Bruske: Long-awaited victory for 2SLGBTQI advocates
OTTAWA –– After waiting three decades, Canada’s unions welcome today’s decision by the Canadian government to reverse its discriminatory blood donation policy, which had been in place since 1992.
“This is a positive step in addressing ongoing systemic discrimination experienced by 2SLGBTQI people,” said Bea Bruske, President of the Canadian Labour Congress (CLC). “By ending the ban on blood donation for men who have sex with men, the government and Canadian Blood Services are finally ending this discriminatory and unscientific practice which perpetuated negative homophobic and transphobic stereotypes.”
The ban reinforced a negative stigma surrounding men who have sex with men and misgendered trans women for the purposes of blood donation, preventing potentially healthy donors from donating blood.
“It should not have taken such a long time to ensure that all people are treated equally. Fear and negative stereotypes about men who have sex with men made this ban last for three decades,” said Larry Rousseau, CLC Executive Vice-President. “Today, the government and Canadian Blood Services have adopted criteria that is gender neutral with behaviour-based screening and finally ended this unacceptable homophobic and transphobic policy, once and for all. Now Canadian Blood Services must work to earn the trust of the 2SLGBTQI community and encourage much-needed donations.”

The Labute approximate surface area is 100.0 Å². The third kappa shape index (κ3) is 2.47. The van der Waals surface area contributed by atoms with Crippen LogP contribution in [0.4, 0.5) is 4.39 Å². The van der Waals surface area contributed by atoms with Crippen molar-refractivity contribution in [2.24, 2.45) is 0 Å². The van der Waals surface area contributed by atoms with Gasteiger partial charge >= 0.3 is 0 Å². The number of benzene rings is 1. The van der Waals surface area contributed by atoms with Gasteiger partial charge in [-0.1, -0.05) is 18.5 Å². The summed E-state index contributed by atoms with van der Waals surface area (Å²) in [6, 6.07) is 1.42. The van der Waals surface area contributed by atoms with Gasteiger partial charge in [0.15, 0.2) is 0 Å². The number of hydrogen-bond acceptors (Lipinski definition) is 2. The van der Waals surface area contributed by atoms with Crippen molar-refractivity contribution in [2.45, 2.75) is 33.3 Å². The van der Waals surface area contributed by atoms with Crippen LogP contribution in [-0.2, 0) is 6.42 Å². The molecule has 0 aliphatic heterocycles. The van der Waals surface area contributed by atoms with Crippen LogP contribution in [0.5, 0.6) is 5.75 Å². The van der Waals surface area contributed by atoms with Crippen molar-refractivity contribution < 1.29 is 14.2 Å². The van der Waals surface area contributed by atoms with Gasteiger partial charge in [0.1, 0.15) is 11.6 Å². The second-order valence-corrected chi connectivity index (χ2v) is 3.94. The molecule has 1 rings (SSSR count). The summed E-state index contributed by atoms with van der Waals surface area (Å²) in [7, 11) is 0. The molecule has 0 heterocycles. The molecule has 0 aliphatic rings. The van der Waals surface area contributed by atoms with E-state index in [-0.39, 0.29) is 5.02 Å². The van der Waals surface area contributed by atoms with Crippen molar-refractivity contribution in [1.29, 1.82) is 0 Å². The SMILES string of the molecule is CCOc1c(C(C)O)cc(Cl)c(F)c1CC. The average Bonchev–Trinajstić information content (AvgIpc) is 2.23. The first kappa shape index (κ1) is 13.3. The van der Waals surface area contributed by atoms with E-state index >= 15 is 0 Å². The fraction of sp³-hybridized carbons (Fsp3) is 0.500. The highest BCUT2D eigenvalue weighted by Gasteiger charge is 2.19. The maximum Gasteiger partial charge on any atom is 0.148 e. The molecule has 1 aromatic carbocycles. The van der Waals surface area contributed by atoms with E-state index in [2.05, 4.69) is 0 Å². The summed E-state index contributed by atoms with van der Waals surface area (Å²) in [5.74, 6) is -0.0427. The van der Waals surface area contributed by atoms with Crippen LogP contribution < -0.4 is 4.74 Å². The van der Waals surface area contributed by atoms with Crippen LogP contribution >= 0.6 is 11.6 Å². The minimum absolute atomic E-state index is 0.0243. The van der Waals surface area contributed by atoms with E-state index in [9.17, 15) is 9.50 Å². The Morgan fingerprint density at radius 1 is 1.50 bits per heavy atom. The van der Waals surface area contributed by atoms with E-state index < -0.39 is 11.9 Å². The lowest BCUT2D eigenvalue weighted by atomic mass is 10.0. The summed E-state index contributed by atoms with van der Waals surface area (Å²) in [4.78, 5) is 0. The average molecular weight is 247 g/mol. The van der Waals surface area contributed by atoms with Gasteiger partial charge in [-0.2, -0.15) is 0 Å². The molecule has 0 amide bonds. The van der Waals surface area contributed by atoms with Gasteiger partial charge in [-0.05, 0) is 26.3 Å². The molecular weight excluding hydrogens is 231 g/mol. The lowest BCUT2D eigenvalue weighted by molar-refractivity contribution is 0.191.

The federal Liberals made a campaign promise in 2015 to end the discriminatory blood ban following years of activism and pressure from the 2SLGBTQI and human rights advocates. The ban has been challenged at the Canadian Human Rights Tribunal, and in June 2021 the federal government lost an attempt to terminate the tribunal’s inquiry.
“Today we celebrate alongside all of the activists and the 2SLGBTQI community and we thank the advocates who have worked so hard to make this day possible,” said Bruske. “This victory has taken far too long, but today’s announcement is about saving lives, and making up for years of missed opportunities for those who were excluded from donating simply because of their sexuality or gender identity”.
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